Department of Hybrid Electronic Systems
Prof. Dr. rer. nat. Franz Kreupl
Our research focuses on the utilization of nano- and carbon-based materials in a wide range of electronic applications. Engineered functional nanomaterials like carbon nanotubes, nanowires and other carbon-based materials - like graphene or graphenic carbon materials - have the potential to significantly improve the performance of electronic devices, sensors, interconnects, energy- and information storage devices. At the same time, nano- and carbon-based materials may offer a route towards a more sustainable form of materials used in engineering - a form which relies less on the precious limited natural resources. Our efforts to create new functional devices bridge classical electrical engineering with material science and physics.
The Department of Hybrid Electronic Systems is associated with the Department of Electrical and Computer Engineering of the Technische Universität München (TUM) and forms a research and teaching unit with the Chair of Technical Electronics.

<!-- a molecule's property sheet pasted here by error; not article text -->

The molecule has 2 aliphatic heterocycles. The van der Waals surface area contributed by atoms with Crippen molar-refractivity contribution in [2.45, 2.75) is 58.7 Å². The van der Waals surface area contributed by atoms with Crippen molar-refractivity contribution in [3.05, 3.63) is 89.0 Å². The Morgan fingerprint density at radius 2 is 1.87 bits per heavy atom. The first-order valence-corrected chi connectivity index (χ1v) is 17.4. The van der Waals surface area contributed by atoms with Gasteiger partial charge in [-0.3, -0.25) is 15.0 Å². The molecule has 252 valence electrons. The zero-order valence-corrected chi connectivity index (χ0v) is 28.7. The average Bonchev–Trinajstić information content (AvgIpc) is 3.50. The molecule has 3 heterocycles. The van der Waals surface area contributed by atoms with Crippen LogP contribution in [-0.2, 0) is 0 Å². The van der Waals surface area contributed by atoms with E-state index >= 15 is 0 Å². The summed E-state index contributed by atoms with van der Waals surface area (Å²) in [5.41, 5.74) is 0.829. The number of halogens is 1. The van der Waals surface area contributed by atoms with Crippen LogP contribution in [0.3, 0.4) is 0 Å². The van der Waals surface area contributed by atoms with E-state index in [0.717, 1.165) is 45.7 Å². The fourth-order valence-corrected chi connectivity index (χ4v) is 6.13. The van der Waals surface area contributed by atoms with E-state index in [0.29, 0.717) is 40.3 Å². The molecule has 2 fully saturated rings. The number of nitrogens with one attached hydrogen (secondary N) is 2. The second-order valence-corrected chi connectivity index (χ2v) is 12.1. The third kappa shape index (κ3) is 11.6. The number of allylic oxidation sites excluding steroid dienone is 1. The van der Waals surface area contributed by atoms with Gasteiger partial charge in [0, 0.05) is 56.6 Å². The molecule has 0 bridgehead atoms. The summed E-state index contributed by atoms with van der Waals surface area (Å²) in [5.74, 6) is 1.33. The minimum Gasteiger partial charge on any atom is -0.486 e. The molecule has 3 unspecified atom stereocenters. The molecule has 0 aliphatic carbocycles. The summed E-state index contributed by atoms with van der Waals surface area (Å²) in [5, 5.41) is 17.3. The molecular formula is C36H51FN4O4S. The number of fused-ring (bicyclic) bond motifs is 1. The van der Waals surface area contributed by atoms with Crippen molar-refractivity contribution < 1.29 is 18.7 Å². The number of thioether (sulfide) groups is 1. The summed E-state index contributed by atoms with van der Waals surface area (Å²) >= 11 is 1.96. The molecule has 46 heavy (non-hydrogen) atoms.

Moritz Jung joined our group in June. He will work towards his PhD thesis within the IGSSE-sponsored project CommOnChip. The project is a collaboration between Dr. Kaniber, Dr. Wurstbauer, Prof. Holleitner from WSI and our...
Matin Mohajerani joined our group in May as postdoc. She will work on the BMBF-sponsored project WireControl. We wish her a fruitful and successful time here !
The H2020 European project “Carbon Nanotube Composite Interconnects” (CONNECT) project will run from January 1st,2016 to December 31, 2018. The project partners are Fraunhofer (leader), CEA LITEN,CNRS, IBM Research Zurich,...
Performance Improvement of Graphenic Carbon X-ray Transmission Windows
Symposium H07 Emerging Nanomaterials and Devices Electronics and Photonics Division / Dielectric Science and Technology Division / Nanocarbons Division The scope of this symposium will cover all aspects of nanomaterials...
Graphenic Carbon X-Ray Transmission Windows: Design and Properties
Design and properties of low-energy X-ray transmission windows based on graphenic carbon
What is RRAM good for? IOT, brain-inspired computing, SCM, all of the above, or none of the above?
Beryllium is heavily used in x-ray transmission windows despite the fact that it is a toxic material, simply because there was no practical alternative available. This changes now as Sebastian Hübner took up the challenge in his...
Who knows what the future will bring? This question will be addressed this year at the Munich Satellite Navigation Summit 2015 on March 24 - 26, 2015. March 26, Session 9: PROCESSOR AND SEMICONDUCTOR TRENDS FOR GNSS...